Ruffled Feathers and Spilled Milk

Farming with ducks and dairy goats, chickens and children.

Free Range Garden.

Posted on | August 10, 2012 | 4 Comments

I finally did the mowing.

In the garden….

….down by the fruit trees….

….and up to the perennial beds.

Which means someone needs to do the weeding.  Around the melon patch….

….the peppers….

….the green beans….

….the corn….

….the eggplant….

….and the okra.

Never mind the herbs….

….and the flowers.

The problem is that “someone” to do the weeding always turns out to be me.  And I can’t summon the energy to weed when so much of the garden will be transferred to the greenhouse and the soil turned over for fall crops next month.  I mean, what’s the point?

I have put the boys on weed duty and I suppose they doing their best work.

If their “best work” means eating the beans and the peppers.

Which puts the way the guineas like to eat the onions to shame.

I’m pretty sure the critters I have fenced in the garden are as bad as the critters I have fenced out.

So I prepared to pull weeds by hand.  Because who wants veggies and flowers drowning in horseweed, choked by lespedeza, smothered by signal grass?  Unless….hmmmmm…….

Woodland Pond Farm is pleased to introduce:

Free Range Gardening.

Mary, Mary quite contrary, how does your garden grow?

Is it sterile and bare?  Are there dirt rows everywhere?

Are your plants exposed to full sun—-to shrivel and fade,

With no friendly greenery to provide a bit of root shade?

Are their leaves and produce subject to attack,

from every little bug seeking a snack?

Is there nothing natural or native to share their growing space?

Is your garden a debilitated and unhealthy place?

Well, not here!  Woodland Pond’s produce and flowers are grown Free Range!  That’s right, all our plants are raised in combination with spontaneously occurring flora.  Our weeding and herbicide free fields have resulted in the ultimate symbiotic relationship between fruitful plants and natural varieties of greenery.  Why have we developed this easy lazy unique approach to gardening?

The extreme biodiversity provides food and cover for beneficial insects while simultaneously providing a trap crop for sheep and guineas those bugs that would destroy the harvest.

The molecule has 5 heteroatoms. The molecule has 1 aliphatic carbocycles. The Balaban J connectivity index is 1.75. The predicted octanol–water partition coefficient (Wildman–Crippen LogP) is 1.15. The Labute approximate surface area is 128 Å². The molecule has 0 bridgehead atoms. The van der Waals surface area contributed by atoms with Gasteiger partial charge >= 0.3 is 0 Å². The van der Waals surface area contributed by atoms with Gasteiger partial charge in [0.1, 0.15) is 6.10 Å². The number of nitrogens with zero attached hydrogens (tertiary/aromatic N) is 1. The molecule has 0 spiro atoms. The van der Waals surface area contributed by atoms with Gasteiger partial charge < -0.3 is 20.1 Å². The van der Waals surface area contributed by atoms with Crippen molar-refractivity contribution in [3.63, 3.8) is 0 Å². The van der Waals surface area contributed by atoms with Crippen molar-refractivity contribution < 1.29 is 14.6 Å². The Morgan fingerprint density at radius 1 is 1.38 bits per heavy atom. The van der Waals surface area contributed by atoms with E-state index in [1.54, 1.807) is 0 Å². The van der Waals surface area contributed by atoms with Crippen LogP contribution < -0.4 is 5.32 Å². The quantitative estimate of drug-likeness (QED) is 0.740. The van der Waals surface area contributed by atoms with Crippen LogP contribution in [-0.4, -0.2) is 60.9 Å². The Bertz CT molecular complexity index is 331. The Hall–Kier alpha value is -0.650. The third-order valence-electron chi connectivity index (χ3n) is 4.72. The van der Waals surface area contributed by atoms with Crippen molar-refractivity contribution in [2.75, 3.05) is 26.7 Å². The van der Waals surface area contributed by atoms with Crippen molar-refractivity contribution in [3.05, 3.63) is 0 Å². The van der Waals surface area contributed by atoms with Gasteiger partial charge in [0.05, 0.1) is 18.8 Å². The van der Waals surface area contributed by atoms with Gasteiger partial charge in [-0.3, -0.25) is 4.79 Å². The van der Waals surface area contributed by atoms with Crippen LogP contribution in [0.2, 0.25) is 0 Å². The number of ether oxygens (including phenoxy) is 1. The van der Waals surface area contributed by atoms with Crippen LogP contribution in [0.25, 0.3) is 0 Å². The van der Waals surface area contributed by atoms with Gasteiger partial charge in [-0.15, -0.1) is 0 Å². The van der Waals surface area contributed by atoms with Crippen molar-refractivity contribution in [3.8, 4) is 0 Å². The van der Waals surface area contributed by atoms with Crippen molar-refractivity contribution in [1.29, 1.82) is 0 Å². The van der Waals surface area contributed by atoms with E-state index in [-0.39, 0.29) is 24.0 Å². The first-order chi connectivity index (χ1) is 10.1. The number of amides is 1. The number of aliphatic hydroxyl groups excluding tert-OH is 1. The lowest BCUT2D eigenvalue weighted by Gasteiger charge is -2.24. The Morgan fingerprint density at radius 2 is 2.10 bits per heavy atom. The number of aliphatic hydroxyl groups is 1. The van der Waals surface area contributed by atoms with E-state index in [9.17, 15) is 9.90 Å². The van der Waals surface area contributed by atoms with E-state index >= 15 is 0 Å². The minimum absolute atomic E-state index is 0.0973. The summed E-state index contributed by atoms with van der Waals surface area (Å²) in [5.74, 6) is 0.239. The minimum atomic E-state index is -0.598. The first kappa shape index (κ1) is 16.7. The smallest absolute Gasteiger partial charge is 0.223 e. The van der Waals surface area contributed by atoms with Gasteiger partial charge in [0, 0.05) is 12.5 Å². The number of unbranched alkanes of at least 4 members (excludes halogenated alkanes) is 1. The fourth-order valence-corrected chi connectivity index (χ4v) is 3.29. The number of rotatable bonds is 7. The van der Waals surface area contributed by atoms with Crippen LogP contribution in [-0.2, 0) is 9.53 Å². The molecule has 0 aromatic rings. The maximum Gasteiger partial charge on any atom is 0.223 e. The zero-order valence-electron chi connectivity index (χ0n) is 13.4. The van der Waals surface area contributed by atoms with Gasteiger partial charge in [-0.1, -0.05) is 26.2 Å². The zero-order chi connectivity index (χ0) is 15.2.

Disparate root development by a variety of plant species prevents soil compaction, is cheaper than mulch, and inhibits erosion under heavy rainfall conditions.

A mixture of broad and narrow leaf structure, as well as both vining and sprawling plant characteristics, helps to hide camouflage shelter crops as they develop, preventing over harvesting and, therefore, providing a continuous yield over the season.

Let’s not forget that all this lush greenery provides a haven for indigenous insect and animal populations.



Does this dynamic form of gardening require less more effort and attention on our part?  Yes!

Is free range gardening made up worth it?  Yes!

Does it cost more to get produce and flowers raised in this healthy and natural manner?  Hell, yes!  Show me the money! Of course it does.

But ask yourself:

Does your family deserve the best produce and flowers, grown under natural conditions, raised in cooperation with native plant, insect, and animal species?  Does your family love the earth and want to support beneficial farming methods that protect and preserve our planet?

Don’t settle for plants produced in sterile and barren conditions.  Go Free Range with Woodland Pond!

That’s what I love about farming.  It has a niche for every type of farmer and farming style.  Especially the evil genius smart type.

Muwhahahaha!

Comments

4 Responses to “Free Range Garden.”

  1. Andrew
    August 10th, 2012 @ 7:18 am

    I think you should put together an infomercial and market this. But wait, there’s MORE!!!

  2. caitlinvb
    August 10th, 2012 @ 5:43 pm

    But wait! ACT NOW AND WE’LL DOUBLE OUR OFFER!! That’s right!DOUBLE IT!

  3. Jill
    August 12th, 2012 @ 10:28 am

    Love it! definitely my style…. if I had a style besides haunting the farmer’s markets…

  4. Jennifer
    August 13th, 2012 @ 3:07 am

    “spontaneously occurring flora”… brilliant!

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